CM: Your study showed that there are key sex differences in neutrophils’ functions. Can you provide a brief overview of these differences?

SG: Yes. In a previous study, we had shown that neutrophil from young adult females are more mature and activated compared to their male counterparts. In this study, we found that female neutrophils have a striking upregulation of type I interferon‑stimulated gene, suggesting enhanced response to this group of crucial antiviral cytokine.

These sex differences in type I interferon responses were very specific to neutrophil. We did not see them in any other immune cell types, and these are likely related to the enhanced maturation and activation status for female cells when compared to male neutrophils.

MK: In addition, we note the differences in the metabolism of female and male neutrophils which suggested that this was driven by the fact that female neutrophils are more mature. These appear to be explained by sex hormones such as estradiol, which was the main hormone we identify as playing a role in changing cellular metabolism.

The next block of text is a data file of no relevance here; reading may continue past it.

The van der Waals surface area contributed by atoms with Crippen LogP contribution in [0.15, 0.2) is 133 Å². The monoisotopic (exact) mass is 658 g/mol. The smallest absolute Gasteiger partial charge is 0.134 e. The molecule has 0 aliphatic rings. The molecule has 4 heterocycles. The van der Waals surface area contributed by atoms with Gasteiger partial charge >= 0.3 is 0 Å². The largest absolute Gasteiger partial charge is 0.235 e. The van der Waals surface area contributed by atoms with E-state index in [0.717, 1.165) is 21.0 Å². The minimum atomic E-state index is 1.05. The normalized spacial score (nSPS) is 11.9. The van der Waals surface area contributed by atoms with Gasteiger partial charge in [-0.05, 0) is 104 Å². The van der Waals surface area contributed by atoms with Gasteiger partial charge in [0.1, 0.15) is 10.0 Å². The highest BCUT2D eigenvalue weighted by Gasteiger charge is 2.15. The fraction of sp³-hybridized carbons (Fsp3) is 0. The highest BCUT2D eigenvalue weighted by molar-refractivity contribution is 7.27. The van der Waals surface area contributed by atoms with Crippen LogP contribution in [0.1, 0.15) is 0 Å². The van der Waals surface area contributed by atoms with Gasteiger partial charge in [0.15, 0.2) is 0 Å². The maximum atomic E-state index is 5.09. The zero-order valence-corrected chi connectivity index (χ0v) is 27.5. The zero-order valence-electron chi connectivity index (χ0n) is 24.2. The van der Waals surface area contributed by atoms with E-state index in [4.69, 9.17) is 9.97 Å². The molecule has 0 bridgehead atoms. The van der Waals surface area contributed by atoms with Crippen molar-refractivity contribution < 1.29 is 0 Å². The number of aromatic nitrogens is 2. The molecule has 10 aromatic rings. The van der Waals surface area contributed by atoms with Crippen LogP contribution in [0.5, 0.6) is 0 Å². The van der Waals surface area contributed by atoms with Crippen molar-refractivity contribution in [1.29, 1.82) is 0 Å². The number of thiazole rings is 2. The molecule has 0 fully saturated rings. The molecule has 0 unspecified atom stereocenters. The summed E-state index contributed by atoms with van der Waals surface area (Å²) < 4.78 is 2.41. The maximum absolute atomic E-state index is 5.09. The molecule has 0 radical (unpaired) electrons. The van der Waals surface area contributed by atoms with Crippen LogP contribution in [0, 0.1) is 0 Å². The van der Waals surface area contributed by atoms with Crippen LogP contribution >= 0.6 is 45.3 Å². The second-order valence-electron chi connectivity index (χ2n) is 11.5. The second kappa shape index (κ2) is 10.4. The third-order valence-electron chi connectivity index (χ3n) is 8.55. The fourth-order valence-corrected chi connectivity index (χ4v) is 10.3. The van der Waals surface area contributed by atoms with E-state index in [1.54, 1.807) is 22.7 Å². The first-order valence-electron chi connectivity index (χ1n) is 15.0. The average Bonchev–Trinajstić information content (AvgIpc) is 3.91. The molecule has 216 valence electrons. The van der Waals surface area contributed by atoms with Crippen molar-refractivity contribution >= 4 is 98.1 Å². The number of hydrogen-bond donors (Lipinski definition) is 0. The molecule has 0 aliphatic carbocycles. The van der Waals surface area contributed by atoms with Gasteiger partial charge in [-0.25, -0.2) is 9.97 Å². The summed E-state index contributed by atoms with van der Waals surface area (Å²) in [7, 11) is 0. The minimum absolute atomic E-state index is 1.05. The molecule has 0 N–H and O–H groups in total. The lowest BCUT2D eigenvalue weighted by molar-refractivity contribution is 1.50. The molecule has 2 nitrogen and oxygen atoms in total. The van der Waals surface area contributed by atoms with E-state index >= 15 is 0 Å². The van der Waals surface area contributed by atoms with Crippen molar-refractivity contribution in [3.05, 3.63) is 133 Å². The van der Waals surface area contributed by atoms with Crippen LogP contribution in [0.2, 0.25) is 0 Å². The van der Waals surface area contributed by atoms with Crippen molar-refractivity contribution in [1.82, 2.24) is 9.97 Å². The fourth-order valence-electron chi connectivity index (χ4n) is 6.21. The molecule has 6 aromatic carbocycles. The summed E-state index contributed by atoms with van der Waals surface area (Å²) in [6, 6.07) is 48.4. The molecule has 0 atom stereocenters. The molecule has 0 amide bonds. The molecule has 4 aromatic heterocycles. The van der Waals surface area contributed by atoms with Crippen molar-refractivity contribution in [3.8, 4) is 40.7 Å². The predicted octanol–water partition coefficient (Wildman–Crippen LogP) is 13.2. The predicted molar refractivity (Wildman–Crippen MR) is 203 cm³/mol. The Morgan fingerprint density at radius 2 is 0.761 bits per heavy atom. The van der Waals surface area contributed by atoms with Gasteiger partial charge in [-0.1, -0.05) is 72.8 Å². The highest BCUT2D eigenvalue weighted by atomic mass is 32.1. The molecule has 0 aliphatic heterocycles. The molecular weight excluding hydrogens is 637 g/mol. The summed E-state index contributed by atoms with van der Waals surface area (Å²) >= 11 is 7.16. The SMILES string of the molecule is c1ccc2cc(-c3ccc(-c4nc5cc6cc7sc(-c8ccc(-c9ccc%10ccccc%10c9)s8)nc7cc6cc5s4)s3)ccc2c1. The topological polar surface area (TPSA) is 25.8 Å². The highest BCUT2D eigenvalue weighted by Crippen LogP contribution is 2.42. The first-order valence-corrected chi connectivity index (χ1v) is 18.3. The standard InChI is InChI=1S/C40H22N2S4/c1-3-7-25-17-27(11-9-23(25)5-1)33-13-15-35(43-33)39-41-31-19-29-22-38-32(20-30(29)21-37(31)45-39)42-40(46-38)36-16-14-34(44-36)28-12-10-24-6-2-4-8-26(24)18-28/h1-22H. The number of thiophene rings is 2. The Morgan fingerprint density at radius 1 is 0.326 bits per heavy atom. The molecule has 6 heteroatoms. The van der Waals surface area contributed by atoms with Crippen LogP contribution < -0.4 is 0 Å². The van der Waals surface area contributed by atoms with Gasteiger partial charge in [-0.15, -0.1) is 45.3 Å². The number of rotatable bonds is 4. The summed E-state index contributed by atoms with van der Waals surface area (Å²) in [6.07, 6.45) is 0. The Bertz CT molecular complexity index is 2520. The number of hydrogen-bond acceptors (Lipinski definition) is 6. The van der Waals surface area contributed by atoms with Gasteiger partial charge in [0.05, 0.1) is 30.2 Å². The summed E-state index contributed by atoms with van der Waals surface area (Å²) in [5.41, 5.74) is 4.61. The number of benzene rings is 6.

Further supporting our role for sex hormones rather than these being due to women having an extra X chromosome in driving this enhanced response to type I interferons and the increase in maturation status of the female neutrophils, we found that the differences in the neutrophil phenotype and function between adult males and females are not observed in kids when we looked at pre‑pubertal boys and girls.

In addition, neutrophils from patients with Klinefelter syndrome which are XXY, that will not be fair in their type I interferon response when compared to young males without Klinefelter.